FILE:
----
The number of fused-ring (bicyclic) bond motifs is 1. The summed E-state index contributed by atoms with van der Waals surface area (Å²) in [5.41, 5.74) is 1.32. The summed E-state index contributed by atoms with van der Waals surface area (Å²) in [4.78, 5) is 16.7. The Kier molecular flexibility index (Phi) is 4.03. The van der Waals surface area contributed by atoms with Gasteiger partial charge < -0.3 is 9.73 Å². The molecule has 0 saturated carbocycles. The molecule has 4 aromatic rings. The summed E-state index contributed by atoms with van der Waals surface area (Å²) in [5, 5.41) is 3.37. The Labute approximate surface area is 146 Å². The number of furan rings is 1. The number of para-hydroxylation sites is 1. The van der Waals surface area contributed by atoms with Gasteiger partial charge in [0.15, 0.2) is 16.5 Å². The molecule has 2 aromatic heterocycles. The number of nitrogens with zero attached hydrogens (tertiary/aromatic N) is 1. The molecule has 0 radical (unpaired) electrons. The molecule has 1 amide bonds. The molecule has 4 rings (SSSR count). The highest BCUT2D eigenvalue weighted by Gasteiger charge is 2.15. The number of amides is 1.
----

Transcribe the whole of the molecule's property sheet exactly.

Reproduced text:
The number of fused-ring (bicyclic) bond motifs is 1. The summed E-state index contributed by atoms with van der Waals surface area (Å²) in [5.41, 5.74) is 1.32. The summed E-state index contributed by atoms with van der Waals surface area (Å²) in [4.78, 5) is 16.7. The Kier molecular flexibility index (Phi) is 4.03. The van der Waals surface area contributed by atoms with Gasteiger partial charge < -0.3 is 9.73 Å². The molecule has 0 saturated carbocycles. The molecule has 4 aromatic rings. The summed E-state index contributed by atoms with van der Waals surface area (Å²) in [5, 5.41) is 3.37. The Labute approximate surface area is 146 Å². The number of furan rings is 1. The number of para-hydroxylation sites is 1. The van der Waals surface area contributed by atoms with Gasteiger partial charge in [0.15, 0.2) is 16.5 Å². The molecule has 2 aromatic heterocycles. The number of nitrogens with zero attached hydrogens (tertiary/aromatic N) is 1. The molecule has 0 radical (unpaired) electrons. The molecule has 1 amide bonds. The molecule has 4 rings (SSSR count). The highest BCUT2D eigenvalue weighted by Gasteiger charge is 2.15. The number of amides is 1.